So none of this should be taken as an attack on the Catholic teaching on abortion:

Human life must be respected and protected absolutely from the moment of conception. From the first moment of his existence, a human being must be recognized as having the rights of a person - among which is the inviolable right of every innocent being to life.

But it does suggest that, in the foreseeable future, the absolute wrongness of all abortions may not be apparent to those operating only on natural reason unaided by revelation, even if they can see its wrongness in the case of later abortions. As I have argued before, my own understanding is that incrementalism is in principle a licit approach to legislation. If that is correct, a practical consideration is that, if Catholics in the UK are going to affect abortion legislation, they will need to ensure the co-operation of those who are not guided by revealed teaching, but solely by natural reason (perhaps, in the case of Protestants, reinforced by the imperfect guidance of scripture). As the examples of Beattie and Hurtshouse suggest, to refuse to accept a (say) a reduction in the time limits of abortion as an immediate aim, may thus be to abandon any foreseeable prospect of Catholic efforts contributing to a reduction of abortions in the UK.

The absolute wrongness of abortion is a matter of natural law. But there is absolutely no guarantee that the fullness of that natural law prohibition is accessible by natural reason alone, unaided by the revelation that is present in Magisterial teaching. Indeed, both Beattie and Hursthouse's arguments suggest that it is not so accessible, or, at the least, not easily so accessible.


  1. Thanks Lazarus. My post wasn't arguing for reduction of time limits as a goal but rather more that pro-lifers should not be afraid to re-open the debate.

    Where small steps can be taken, for example the elimination of gendercide we shouldn't be afraid to grasp them.

  2. There are lots of practical issues here that, frankly, I'm not sure what to do about. I'm not sure how likely (eg) reductions in time limits are or banning sex selection. Certainly, if others raise these issues, I think Catholics should, other things being equal, support such restrictions. As to whether Catholics should actively campaign for such reductions as an intermediate goal, again, I'm simply not sure. So I guess that means I'm sympathetic to your view that these sorts of issues need to be discussed.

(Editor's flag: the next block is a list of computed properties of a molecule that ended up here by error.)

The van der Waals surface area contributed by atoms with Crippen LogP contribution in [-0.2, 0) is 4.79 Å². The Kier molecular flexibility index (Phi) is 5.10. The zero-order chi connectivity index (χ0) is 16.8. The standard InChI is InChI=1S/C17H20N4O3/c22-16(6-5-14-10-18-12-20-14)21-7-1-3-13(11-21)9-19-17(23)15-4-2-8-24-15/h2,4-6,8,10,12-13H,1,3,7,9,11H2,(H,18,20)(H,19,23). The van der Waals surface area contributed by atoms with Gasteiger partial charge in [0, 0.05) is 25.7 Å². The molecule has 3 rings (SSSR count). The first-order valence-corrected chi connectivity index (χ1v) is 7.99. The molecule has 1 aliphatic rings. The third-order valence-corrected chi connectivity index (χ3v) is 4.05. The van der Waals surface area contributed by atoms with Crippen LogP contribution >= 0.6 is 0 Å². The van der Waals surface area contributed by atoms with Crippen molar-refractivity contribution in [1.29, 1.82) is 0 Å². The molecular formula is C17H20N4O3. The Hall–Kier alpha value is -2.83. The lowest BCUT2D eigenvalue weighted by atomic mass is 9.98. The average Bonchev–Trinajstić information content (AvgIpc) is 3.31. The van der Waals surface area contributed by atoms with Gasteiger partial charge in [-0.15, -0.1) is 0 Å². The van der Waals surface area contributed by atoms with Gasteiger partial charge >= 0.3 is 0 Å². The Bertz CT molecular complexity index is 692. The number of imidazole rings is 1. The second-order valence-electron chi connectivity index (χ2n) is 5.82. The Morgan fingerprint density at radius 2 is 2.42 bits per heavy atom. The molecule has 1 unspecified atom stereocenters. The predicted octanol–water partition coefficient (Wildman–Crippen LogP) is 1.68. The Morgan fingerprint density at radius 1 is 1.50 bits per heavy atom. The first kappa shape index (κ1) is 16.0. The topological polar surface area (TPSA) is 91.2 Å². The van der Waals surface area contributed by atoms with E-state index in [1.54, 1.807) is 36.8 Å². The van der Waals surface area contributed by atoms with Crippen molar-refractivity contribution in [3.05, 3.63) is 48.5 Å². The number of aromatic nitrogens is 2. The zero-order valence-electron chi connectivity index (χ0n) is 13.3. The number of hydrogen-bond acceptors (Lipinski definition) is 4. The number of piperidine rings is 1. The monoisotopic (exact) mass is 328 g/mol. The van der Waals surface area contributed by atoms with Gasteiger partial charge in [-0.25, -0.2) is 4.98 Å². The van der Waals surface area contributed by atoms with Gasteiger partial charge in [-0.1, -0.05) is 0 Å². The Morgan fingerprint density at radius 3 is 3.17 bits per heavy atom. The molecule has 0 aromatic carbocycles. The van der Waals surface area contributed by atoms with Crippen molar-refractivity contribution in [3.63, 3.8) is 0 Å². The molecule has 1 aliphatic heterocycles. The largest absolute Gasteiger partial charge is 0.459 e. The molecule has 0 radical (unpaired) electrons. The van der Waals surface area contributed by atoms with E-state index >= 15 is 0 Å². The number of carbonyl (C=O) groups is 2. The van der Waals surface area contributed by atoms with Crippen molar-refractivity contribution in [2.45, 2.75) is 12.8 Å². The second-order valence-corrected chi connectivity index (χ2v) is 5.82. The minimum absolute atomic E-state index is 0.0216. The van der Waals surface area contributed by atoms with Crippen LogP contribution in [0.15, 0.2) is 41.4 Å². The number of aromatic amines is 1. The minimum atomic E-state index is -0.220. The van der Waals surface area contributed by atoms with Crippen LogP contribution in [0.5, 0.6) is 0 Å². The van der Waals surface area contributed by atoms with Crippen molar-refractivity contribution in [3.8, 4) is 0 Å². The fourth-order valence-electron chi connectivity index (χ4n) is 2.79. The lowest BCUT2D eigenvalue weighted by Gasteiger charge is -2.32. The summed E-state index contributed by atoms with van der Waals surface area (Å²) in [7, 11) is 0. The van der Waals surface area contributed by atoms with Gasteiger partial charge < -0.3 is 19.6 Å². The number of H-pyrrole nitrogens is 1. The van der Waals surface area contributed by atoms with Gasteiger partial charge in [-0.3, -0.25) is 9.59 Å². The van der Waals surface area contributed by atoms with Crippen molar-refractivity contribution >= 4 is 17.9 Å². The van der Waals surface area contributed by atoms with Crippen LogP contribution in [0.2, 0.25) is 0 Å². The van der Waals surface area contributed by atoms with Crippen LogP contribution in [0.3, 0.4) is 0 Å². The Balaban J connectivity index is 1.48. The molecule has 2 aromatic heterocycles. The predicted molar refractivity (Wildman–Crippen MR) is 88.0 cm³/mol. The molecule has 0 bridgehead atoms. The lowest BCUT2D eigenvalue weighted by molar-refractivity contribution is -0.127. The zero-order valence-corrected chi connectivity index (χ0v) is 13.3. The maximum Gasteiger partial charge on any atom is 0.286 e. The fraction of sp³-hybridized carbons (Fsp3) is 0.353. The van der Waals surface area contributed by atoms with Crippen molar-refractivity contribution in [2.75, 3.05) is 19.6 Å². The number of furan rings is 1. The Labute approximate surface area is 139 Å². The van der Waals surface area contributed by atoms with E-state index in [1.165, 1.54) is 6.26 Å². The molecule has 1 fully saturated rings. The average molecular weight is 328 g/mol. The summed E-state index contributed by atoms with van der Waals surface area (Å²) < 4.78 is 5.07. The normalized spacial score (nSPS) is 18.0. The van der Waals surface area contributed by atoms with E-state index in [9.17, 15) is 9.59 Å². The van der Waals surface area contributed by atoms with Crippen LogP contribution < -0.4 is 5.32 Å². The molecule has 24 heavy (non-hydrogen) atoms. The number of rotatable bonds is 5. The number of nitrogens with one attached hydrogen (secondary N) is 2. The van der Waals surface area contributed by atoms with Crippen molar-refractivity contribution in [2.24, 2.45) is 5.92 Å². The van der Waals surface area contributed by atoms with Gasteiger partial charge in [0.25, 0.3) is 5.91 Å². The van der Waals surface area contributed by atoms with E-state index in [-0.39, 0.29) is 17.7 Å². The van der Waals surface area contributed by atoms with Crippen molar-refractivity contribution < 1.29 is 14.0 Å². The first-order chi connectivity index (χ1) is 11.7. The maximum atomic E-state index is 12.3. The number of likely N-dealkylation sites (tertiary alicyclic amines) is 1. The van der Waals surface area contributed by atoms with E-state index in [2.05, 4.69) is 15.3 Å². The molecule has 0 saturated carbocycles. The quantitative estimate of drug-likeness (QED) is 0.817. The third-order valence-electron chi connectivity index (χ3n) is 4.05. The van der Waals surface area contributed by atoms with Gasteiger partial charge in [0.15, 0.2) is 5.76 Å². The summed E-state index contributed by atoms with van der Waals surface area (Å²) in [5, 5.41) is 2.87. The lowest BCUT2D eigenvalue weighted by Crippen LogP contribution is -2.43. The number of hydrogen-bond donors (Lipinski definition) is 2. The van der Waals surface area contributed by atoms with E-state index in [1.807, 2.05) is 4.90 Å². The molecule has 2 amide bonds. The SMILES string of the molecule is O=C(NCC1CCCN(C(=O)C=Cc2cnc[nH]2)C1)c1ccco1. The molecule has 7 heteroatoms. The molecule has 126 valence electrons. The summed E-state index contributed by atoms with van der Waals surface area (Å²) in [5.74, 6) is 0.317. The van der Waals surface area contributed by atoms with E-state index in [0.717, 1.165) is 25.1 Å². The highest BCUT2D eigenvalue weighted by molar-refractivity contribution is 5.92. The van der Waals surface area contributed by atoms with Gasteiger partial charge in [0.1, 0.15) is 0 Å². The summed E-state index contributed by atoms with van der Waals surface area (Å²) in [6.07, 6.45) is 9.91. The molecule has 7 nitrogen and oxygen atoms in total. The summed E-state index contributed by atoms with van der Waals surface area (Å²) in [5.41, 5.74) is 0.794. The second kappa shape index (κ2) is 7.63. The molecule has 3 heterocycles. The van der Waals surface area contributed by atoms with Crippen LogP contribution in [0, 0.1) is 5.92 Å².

My two points here are: a) (repeating what I've said earlier) I believe that, in principle, it is morally licit to pursue a reduction in the number of deaths through abortion. (Whether it is wise in our particular circumstances is a different matter.)

    b) There are people who do not accept the authority of the Church's teaching who yet can see the wrongness of some types of abortion. We should neither ignore these as potential allies nor dismiss them as insincere or obviously inconsistent. They are wrong, but that wrongness may not be the fault of an easily remediable flaw in their exercise of natural reason.

  3. Thank you for an interesting post. These are not easy questions to resolve for oneself. It seems to me that there are two approaches. First, principle. Relating the permissibility of abortions to age of the child inevitably means that one must permit (even if not approve) killing children who are younger than whatever limit is chosen. Even if it could be proved to reduce abortion numbers (a very big "if") no Catholic in good conscience could agree to abandon A in the hope of saving B - the ends do not justify the means. I advise reading Colin Harte's book Changing Unjust Laws Justly.

    Secondly, practical. In practice our opponents will not give one iota of ground. They will not give way in anything at all. In 1990 we are told that "time limits" had been reduced to 24 weeks whereas in fact the 1990 changes lead to abortion up to the time of birth (which had never existed before in UK) and even the 24 week limit then introduced was an increase.

    The vast majority of abortions in the UK are done before 12 weeks so there would have to be a massive reduction even in the 24 week limit to make any measurable difference. In practice, women would be pressured to make decisions earlier and the likelihood is that excuses would be found to do abortions after the new limit in any event - with the policy of non-prosecution of any abortionist which the prosecuting authorities seem to apply, nothing wold happen to stop this. Why would one compromise one's principles and risk one's immortal soul for this?